Marx and Engels in Neue Rheinische Zeitung August 1848
Source: MECW Volume 7, 319;
Written: on August 3, 1848;
First published: in the Neue Rheinische Zeitung No. 65, August 4, 1848.
Cologne, August 3. Number 215 of the Kölnische Zeitung carries the following appeal to Rhenish patriotism:
“As we have just been reliably informed, up to today, about 210,000 talers in contributions to the voluntary loan, partly in cash and partly by subscription, have been received here in the city of Cologne. It is to be expected that persons who up to now have not contributed to this government loan will recognise and fulfil their duty as citizens within the next ten days, the more so since their own advantage is bound to counsel them to lend their money at 5 per cent interest before August 10 — rather than at 3 1/3 per cent after that date. It is particularly necessary that the rural inhabitants, who up to now have not yet contributed to the loan in the right proportion, should not miss this deadline. Otherwise compulsion would have to be used where patriotism and correct insight are lacking.”
A total of 1'/3 per cent premium has been placed upon the patriotism of the taxpayers and yet “for a’ that and a’ that” a patriotism persists in its latent condition! C'est inconcevable. A difference of 1'/3 per cent! Can patriotism resist this ringing argument of 1 1/3 per cent?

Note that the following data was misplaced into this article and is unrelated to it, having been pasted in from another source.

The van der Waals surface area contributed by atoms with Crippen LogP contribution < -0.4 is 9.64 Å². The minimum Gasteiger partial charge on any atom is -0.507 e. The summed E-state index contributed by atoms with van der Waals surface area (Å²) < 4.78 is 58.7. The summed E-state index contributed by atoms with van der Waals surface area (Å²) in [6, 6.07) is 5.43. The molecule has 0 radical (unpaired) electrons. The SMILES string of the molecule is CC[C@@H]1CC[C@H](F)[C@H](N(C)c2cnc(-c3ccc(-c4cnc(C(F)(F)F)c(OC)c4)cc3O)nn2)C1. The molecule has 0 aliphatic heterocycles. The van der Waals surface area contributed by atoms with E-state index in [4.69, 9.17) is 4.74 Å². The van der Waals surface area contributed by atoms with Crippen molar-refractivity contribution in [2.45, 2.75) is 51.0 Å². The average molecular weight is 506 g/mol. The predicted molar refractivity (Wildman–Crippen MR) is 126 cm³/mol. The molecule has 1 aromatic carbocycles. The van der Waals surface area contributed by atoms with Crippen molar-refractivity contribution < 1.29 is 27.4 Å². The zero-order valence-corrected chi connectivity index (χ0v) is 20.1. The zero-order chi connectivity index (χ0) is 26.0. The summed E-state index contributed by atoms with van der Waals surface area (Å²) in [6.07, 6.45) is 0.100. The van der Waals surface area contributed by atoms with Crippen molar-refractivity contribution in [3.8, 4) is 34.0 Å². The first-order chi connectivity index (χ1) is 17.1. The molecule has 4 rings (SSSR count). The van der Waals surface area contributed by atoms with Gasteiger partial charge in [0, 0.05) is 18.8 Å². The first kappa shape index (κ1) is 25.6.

It is our duty to explain this wonderful phenomenon to our beloved fellow newspaper.
By what means does the Prussian state want to pay not 5, but only 3 1/3 per cent? By new taxes. And if the usual taxes are not enough, as is to be expected, by a new compulsory loan. And by what means compulsory loan No. II? By compulsory loan No. III. And by what means compulsory loan No. III? By bankruptcy. Thus patriotism commands that the road which the Prussian Government has entered upon must be barricaded in every possible way, not by talers but by protests.
Prussia, moreover, is already enjoying an extra debt of 10 million talers for the Hunnish war in Posen. Thus a voluntary loan of fifteen million talers would only be a bill of indemnity for the intrigues of the secret cabinet in Potsdam  which, against the orders of the weak cabinet at Berlin, conducted this war in the interests of the Russians and the reaction. The Junker counter-revolution condescends sufficiently to appeal to the purse of the townsmen and peasants who afterwards must pay for its heroic deeds. And the hard-hearted “rural inhabitants” resist such condescension? The “Government of Action”, moreover, demands money for the constabulary business and you do not possess the “correct insight” into the blessings of the constabulary which has been brought from England to Prussia? The “Government of Action” wants to gag you and you refuse to give it the money for the gags? What a strange lack of insight!
The Government of Action needs money to make the particular interests of the Uckermark prevail against German unity. And the rural inhabitants of the administrative district of Cologne are deluded enough not to want to bear the costs for the defence of Uckermark-Pomeranian nationality in spite of the premium of 1 2/3 per cent? What has become of patriotism?
Finally, our patriotic fellow newspaper which threatens “execution” forgets in its ardour that the compulsory loan has not yet been voted by the Agreement Assembly [The Prussian National Assembly] and the ministerial Bills have the same force of law as editorials of the Kölnische Zeitung.